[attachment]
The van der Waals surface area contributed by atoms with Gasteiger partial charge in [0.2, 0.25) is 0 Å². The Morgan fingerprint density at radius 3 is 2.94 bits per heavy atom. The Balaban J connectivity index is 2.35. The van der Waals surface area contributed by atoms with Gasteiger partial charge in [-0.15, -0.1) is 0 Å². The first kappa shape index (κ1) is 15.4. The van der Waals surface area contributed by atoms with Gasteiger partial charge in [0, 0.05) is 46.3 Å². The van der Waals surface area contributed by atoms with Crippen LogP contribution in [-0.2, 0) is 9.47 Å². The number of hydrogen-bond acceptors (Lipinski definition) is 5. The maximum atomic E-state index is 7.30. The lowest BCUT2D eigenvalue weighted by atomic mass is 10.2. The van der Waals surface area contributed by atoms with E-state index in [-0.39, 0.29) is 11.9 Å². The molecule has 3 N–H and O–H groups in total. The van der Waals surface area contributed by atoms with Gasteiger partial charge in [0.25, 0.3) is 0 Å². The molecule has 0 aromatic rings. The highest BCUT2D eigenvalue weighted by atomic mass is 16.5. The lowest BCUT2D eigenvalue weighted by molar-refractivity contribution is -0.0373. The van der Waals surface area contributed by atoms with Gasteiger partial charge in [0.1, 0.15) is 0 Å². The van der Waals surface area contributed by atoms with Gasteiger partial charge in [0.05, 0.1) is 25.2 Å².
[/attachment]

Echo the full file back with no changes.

The van der Waals surface area contributed by atoms with Gasteiger partial charge in [0.2, 0.25) is 0 Å². The Morgan fingerprint density at radius 3 is 2.94 bits per heavy atom. The Balaban J connectivity index is 2.35. The van der Waals surface area contributed by atoms with Gasteiger partial charge in [-0.15, -0.1) is 0 Å². The first kappa shape index (κ1) is 15.4. The van der Waals surface area contributed by atoms with Gasteiger partial charge in [0, 0.05) is 46.3 Å². The van der Waals surface area contributed by atoms with Crippen LogP contribution in [-0.2, 0) is 9.47 Å². The number of hydrogen-bond acceptors (Lipinski definition) is 5. The maximum atomic E-state index is 7.30. The lowest BCUT2D eigenvalue weighted by atomic mass is 10.2. The van der Waals surface area contributed by atoms with E-state index in [-0.39, 0.29) is 11.9 Å². The molecule has 3 N–H and O–H groups in total. The van der Waals surface area contributed by atoms with Gasteiger partial charge in [0.25, 0.3) is 0 Å². The molecule has 0 aromatic rings. The highest BCUT2D eigenvalue weighted by atomic mass is 16.5. The lowest BCUT2D eigenvalue weighted by molar-refractivity contribution is -0.0373. The van der Waals surface area contributed by atoms with Gasteiger partial charge in [0.1, 0.15) is 0 Å². The van der Waals surface area contributed by atoms with Gasteiger partial charge in [0.05, 0.1) is 25.2 Å².